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Mandaya
[mry] Mindanao, Davao Oriental Province, Manay, Caraga, Baganga, and Cateel municipalities; Davao del Norte Province. 250,000 (2010). Status: 6a (Vigorous). Alternate Names: Davawenyo Dialects: Carraga Mandaya, Cateelenyo, Karaga, Manay Mandayan, Mandaya, Cataelano, Mangaragan Mandaya, Sangab. 77% intelligibility of Mansaka [msk]. Lexical similarity: 89% with Mansaka [msk], 83% with Kalagan [kqe]. Classification: Austronesian, Malayo-Polynesian, Philippine, Greater Central Philippine, Central Philippine, Mansakan, Eastern Comments: Many Mandaya will say they are Davawenyo; “Mandaya” can be a derogatory term, meaning uneducated people from the hills. Christian, traditional religion.

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Manide
[abd] Luzon, Camarines Norte Province, Santa Elena and Labo municipalities. 3,800 (Lobel 2010). Status: 6a (Vigorous). Alternate Names: Abiyan, Camarinas Norte Agta Dialects: Lexical similarity: 67% with Alabat Agta [dul], 35% with Mt. Iriga Agta [agz]. Classification: Austronesian, Malayo-Polynesian, Philippine, Greater Central Philippine, Umiray Dumaget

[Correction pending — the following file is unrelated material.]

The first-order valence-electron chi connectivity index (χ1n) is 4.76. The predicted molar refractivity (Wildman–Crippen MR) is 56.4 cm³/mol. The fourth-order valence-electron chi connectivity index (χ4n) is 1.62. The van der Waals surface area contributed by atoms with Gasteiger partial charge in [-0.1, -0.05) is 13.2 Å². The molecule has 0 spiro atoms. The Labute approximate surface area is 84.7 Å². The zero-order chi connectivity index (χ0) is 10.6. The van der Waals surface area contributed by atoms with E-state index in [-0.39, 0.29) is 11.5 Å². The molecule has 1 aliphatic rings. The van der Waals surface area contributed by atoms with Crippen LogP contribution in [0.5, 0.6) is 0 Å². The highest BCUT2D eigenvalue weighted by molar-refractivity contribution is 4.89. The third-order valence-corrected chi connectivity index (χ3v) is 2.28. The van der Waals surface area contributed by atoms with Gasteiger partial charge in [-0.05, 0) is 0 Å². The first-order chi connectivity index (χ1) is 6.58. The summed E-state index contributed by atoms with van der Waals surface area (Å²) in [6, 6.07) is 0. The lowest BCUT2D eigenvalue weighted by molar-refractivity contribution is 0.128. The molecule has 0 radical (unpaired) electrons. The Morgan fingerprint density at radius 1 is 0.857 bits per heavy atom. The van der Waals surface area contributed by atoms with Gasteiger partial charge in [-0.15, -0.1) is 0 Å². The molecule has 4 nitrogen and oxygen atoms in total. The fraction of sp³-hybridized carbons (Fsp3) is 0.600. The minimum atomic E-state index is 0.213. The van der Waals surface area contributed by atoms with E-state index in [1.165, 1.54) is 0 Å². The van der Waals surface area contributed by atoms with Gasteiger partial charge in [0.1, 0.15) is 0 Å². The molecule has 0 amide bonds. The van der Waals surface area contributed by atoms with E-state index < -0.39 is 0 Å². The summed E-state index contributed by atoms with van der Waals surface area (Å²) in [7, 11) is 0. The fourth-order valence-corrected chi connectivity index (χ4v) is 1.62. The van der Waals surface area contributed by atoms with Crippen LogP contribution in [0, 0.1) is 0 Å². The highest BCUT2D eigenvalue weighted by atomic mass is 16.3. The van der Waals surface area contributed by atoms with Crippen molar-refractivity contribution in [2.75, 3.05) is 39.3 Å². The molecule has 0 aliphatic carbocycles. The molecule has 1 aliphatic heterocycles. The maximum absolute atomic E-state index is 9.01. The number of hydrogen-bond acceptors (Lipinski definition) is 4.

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Manobo, Agusan
[msm] Mindanao, Agusan del Norte, Agusan del Sur, and Surigao del Sur provinces. 60,000 (2002 SIL). 157,000 all Manobo (1990 census). Status: 5 (Developing). Alternate Names: Agusan Dialects: Adgawan, Omayamnon, Surigao, Umayam. 83% intelligibility of Dibabawon [mbd]. Lexical similarity: 80% with Omayamnon dialect and other dialects, 85% with Dibabawon Manobo [mbd]. Classification: Austronesian, Malayo-Polynesian, Philippine, Greater Central Philippine, Manobo, Central, East Comments: Ethnic autonym: Manobo. Christian, traditional religion.

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Manobo, Ata